Most teenagers feel threatened by student teachers. You are quite possibly us, in just a few years, and most of the time you are way cooler than they think they'll be. They're scared about the future, and you're living their future. Some teenagers will express their feelings easier; they will let you in, and allow you to be their friend. For the others, not caring, or at least seeming to not care, is how they maintain the status quo. Because the second you show interest in an adult, you become a suck-up. Some kids can live with that label, others choose not to. Now, I know there are kids who really just don't give a shit, but they're the ones you should focus on, not because you think they don't like you, but because they probably have more problems outside of school than inside. And in all likelihood, they will be threatened by your attempts to help them. So, be subtle. Make your helpfulness passive, by allowing them to make up homework they missed, fix things to earn back points, etc. Don't make it mandatory. That may mean they fail or just barely slip by with a 60%. But if you cause them a little less stress, they'll be glad, even if unconsciously. And who knows? Maybe they'll treat you better for it. But don't be confused by the looks in kids' eyes, by their postures in class, by the way they roll their eyes or stare at anything but what you want them to focus on. They don't dislike you, they just have other things to think about. They're kids; they'll get there eventually. Everyone has those days, maybe even those months, where that one thing you have to do simply sucks. And, quite frankly, it causes the other areas of your life to suck. But don't be discouraged by what you assume these kids think of you. Whether you think you can read their minds or not, there's always more to the story. Be a duck. Let her eye roll, his slouch, their constant sidebar conversations, slide off your back. They'll learn from you, even if simply how to interact with difficult people. And trust me, all the students who do obviously rude or disrespectful things, they feel like jerks. Always. Even if they say they don't, they do. So, take heart! You're almost finished. And there are many, many students who have learned a lot from your example and your teaching. You can't pass through a student's life, day in and day out, for a semester, and not leave a mark on them. No matter what any of them think of you at the end of all this, just make the impact you leave a good one. Even unheard or unseen, they'll thank you in the end.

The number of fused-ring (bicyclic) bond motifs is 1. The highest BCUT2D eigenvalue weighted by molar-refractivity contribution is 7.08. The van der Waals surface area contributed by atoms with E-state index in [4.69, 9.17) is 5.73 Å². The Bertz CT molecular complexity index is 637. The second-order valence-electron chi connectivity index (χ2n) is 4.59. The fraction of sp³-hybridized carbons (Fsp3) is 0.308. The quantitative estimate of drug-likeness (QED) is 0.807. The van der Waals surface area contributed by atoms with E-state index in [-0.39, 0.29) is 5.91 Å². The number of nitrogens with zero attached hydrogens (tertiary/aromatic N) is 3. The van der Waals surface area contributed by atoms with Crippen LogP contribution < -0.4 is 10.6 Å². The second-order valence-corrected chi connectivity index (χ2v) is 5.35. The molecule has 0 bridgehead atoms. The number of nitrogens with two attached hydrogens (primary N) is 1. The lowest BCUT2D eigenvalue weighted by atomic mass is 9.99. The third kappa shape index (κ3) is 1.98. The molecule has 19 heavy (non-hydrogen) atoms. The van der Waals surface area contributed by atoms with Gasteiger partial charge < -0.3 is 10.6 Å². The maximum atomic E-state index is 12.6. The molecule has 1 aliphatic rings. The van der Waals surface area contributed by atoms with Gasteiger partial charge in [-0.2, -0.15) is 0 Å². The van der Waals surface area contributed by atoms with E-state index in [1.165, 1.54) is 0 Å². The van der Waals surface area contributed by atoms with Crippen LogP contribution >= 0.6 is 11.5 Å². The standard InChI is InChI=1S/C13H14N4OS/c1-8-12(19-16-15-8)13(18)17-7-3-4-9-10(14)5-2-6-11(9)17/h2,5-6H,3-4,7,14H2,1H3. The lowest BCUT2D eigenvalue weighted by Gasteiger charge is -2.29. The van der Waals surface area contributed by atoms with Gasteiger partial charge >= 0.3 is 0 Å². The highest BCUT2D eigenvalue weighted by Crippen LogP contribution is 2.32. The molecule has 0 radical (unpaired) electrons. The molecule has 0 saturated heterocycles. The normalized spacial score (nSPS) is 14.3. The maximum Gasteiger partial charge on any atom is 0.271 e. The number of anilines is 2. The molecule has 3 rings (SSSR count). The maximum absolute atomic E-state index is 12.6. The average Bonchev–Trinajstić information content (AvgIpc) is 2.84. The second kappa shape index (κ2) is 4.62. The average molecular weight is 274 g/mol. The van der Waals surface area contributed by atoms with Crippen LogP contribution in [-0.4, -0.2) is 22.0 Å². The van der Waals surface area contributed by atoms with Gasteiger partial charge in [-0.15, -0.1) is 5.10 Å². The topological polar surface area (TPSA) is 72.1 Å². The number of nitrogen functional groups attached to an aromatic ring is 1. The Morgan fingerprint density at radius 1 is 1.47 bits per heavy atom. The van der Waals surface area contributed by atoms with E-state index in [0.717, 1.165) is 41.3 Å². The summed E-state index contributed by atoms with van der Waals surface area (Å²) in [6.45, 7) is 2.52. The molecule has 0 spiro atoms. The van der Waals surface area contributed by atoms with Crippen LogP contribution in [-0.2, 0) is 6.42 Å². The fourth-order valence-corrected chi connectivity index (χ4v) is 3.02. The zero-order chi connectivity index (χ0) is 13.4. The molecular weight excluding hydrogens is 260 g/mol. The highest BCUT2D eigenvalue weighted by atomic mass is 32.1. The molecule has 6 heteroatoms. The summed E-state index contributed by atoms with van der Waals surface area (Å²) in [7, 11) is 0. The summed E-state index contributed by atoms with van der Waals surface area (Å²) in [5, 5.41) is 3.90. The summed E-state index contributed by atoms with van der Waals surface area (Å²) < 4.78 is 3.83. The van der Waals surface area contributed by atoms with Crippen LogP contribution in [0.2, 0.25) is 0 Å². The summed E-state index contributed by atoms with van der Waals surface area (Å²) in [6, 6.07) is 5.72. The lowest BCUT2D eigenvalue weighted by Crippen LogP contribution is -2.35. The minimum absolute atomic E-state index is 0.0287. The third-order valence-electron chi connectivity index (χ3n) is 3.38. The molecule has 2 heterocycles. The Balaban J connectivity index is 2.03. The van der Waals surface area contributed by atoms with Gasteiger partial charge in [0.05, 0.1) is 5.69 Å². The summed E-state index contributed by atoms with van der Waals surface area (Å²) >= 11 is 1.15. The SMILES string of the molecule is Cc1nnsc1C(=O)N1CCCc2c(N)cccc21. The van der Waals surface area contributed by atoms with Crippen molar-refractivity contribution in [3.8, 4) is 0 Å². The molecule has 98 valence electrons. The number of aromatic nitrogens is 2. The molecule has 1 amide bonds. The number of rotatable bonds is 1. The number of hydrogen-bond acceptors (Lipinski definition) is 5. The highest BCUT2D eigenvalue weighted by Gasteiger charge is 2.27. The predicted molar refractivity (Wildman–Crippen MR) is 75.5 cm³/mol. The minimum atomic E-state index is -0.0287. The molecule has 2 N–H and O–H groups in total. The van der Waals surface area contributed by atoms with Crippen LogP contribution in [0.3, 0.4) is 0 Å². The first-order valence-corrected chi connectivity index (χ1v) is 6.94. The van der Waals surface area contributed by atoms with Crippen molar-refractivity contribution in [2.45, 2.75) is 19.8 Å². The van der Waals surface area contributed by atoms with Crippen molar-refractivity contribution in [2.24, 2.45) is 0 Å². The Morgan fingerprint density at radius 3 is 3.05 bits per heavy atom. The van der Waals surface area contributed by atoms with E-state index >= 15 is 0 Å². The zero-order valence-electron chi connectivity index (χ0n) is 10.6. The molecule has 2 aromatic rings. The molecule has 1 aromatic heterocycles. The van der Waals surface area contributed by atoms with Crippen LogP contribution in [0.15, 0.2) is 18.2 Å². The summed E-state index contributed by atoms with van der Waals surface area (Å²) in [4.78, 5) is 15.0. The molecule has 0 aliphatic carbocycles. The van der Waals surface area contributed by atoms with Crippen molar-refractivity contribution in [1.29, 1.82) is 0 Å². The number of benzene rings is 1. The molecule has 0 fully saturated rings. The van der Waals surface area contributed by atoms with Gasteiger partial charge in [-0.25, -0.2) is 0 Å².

Heather said...

Thanks Anthony and Anonymous (whoever you are)...

I imagine that many teachers struggle with difficult students in the beginning. Maybe it's that years-of-experience piece that is obviously missing and would help me feel more confident and sustainable in day-to-day teaching.

Your thoughts and insight are appreciated. Mucho.

Carley Brown said...

I thoroughly enjoyed reading the post, and the following comments. I don't think there was much left unsaid after 'anonymous'